Comment: Internet providers are clamouring to be more than a dumb pipe in our smart homes, and it’s something that we should keep a close eye on.
U.S. telco AT&T's decision to buy Time Warner is a big deal. A really big deal. Not just because USD$85.4 billion will change hands, but in that it sets a strong precedent for what we can expect from telcos - both overseas and in Australia - in the near future.
The acquisition will create a conglomerate that not only produces content, but distributes it. It will combine AT&T's pay TV and mobile customers with Time Warner's extensive media library. This includes premiere channel HBO and the Warner Bros. film and TV studio, which ostensibly means AT&T will own Game of Thrones, Westworld, Batman, Superman and the means to stream this content to the world.
While the deal hasn't gone through yet, it could have both positive and negative ramifications. It could be great for AT&T customers, with cheaper bundling deals on TV and movies. But if left unchecked, it could also mean it is more difficult to access information unless you subscribe to the right provider.
I live in Australia, why should I care about two U.S. companies merging?
The AT&T-Time Warner deal well and truly represents the shape of things to come. Internet access - either through a fixed-line connection or mobile - is fast becoming a commodity. Whether you're connecting through a premium provider like Telstra or a budget provider like TPG, the product is essentially the same.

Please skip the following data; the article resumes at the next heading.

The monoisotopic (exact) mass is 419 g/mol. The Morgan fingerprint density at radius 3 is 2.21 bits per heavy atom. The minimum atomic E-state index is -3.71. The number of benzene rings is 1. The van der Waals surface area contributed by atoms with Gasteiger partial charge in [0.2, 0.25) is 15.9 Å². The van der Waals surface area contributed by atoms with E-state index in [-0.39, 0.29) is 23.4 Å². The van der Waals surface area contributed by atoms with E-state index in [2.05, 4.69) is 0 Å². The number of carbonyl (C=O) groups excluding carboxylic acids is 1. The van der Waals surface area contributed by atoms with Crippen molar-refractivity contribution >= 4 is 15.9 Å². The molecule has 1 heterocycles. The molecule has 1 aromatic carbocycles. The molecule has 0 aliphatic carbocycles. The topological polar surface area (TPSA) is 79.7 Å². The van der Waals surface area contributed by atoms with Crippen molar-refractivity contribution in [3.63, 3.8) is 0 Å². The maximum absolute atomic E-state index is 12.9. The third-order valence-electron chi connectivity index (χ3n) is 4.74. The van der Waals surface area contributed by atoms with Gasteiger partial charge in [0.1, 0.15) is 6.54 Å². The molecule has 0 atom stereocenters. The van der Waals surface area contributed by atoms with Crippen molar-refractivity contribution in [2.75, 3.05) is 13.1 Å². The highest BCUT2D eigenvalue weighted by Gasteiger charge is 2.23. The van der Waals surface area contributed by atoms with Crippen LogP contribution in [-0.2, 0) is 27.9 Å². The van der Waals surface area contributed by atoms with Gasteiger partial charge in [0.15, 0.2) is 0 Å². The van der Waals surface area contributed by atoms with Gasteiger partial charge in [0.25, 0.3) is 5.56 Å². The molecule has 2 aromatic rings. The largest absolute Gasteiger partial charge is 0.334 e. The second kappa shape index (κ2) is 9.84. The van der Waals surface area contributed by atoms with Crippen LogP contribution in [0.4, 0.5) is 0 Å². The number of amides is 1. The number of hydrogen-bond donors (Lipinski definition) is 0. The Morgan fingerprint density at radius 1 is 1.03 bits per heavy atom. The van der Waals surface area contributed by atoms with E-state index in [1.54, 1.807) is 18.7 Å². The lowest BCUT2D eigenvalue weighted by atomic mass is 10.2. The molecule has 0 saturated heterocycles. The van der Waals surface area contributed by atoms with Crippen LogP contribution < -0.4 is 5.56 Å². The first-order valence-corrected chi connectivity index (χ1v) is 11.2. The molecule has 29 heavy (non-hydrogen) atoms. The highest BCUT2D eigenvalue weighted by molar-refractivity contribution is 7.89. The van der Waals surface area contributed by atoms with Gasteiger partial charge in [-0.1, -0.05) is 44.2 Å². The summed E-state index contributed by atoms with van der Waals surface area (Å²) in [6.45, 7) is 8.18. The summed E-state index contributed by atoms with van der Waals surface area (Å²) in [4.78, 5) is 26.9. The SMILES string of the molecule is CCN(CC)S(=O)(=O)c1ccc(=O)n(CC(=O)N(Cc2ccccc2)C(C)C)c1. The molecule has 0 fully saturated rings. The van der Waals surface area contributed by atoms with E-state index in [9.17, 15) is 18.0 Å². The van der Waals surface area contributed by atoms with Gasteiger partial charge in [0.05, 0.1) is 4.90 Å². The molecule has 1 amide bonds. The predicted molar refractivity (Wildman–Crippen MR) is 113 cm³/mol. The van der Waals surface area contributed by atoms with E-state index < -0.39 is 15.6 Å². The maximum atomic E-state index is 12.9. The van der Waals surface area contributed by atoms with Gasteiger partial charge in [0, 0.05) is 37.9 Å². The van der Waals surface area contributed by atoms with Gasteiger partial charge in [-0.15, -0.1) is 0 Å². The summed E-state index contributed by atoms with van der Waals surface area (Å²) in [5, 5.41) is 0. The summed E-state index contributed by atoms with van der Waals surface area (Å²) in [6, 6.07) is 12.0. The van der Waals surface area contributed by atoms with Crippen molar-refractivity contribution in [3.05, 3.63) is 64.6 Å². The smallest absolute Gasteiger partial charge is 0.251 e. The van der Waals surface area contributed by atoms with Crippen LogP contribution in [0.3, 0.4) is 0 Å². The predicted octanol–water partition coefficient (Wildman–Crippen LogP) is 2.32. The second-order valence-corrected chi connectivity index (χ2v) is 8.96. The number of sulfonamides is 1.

As the budget players push the price of a connection lower and lower, it becomes harder for the "big three" to justify a premium price without a significant value-add, like popular content.
The pairing of internet access and streaming media is a natural fit, and a popular one for many Aussies with a broadband internet connection. If you are going to use the bulk of your monthly download allowance watching Netflix, it would be nice to have Netflix included in the price of your plan. The AT&T deal takes this relationship a step further and as owner of the content, the fear is that access to the content will be restricted only those who subscribe to AT&T as customers. Sounds like grim, far-off dystopia? Well, you need only look in our own backyard to see how this could play out.
Because the best example of this we've seen is Optus acquiring the rights to the English Premiere League (EPL) this year - much to the displeasure of football-loving Foxtel subscribers. We originally assumed that Optus would offer open access to the EPL, with a cost advantage for its customers, but instead it locked it all down to subscribers only. If you want to watch your favourite teams in 2016, you need to be an Optus customer. If you don't want to change provider, you miss out.
Of course, its telco competitors also offer content bundling, too. Almost every single Telstra customer gets access to data-free Apple Music, AFL Live Pass, NRL Digital Pass, Netball Live, and NBL Live Pass. As a part-owner of Foxtel, Telstra customers have advantages as a Foxtel subscriber too, like data-free movie downloads.